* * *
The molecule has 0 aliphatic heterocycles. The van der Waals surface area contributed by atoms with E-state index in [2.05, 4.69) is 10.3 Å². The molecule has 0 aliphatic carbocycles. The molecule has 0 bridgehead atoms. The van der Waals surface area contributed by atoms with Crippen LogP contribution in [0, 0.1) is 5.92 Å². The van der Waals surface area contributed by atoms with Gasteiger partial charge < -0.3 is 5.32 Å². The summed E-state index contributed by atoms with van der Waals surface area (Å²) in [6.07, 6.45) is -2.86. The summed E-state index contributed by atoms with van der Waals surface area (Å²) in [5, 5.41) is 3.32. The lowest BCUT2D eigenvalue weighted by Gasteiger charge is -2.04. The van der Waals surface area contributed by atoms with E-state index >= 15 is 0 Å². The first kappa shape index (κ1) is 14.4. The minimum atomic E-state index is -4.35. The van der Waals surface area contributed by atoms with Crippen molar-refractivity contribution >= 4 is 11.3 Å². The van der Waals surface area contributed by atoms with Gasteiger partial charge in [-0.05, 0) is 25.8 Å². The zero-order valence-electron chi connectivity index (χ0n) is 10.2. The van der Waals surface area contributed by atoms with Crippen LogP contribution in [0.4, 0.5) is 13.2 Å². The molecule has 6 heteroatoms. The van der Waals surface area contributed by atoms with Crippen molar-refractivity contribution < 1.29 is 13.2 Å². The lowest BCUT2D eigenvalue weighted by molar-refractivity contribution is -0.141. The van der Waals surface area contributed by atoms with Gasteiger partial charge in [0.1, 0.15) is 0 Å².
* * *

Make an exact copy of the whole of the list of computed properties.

The molecule has 0 aliphatic heterocycles. The van der Waals surface area contributed by atoms with E-state index in [2.05, 4.69) is 10.3 Å². The molecule has 0 aliphatic carbocycles. The molecule has 0 bridgehead atoms. The van der Waals surface area contributed by atoms with Crippen LogP contribution in [0, 0.1) is 5.92 Å². The van der Waals surface area contributed by atoms with Gasteiger partial charge < -0.3 is 5.32 Å². The summed E-state index contributed by atoms with van der Waals surface area (Å²) in [6.07, 6.45) is -2.86. The summed E-state index contributed by atoms with van der Waals surface area (Å²) in [5, 5.41) is 3.32. The lowest BCUT2D eigenvalue weighted by Gasteiger charge is -2.04. The van der Waals surface area contributed by atoms with E-state index >= 15 is 0 Å². The first kappa shape index (κ1) is 14.4. The minimum atomic E-state index is -4.35. The van der Waals surface area contributed by atoms with Crippen molar-refractivity contribution >= 4 is 11.3 Å². The van der Waals surface area contributed by atoms with Gasteiger partial charge in [-0.05, 0) is 25.8 Å². The zero-order valence-electron chi connectivity index (χ0n) is 10.2. The van der Waals surface area contributed by atoms with Crippen LogP contribution in [0.4, 0.5) is 13.2 Å². The molecule has 6 heteroatoms. The van der Waals surface area contributed by atoms with Crippen molar-refractivity contribution < 1.29 is 13.2 Å². The lowest BCUT2D eigenvalue weighted by molar-refractivity contribution is -0.141. The van der Waals surface area contributed by atoms with Gasteiger partial charge in [0.1, 0.15) is 0 Å².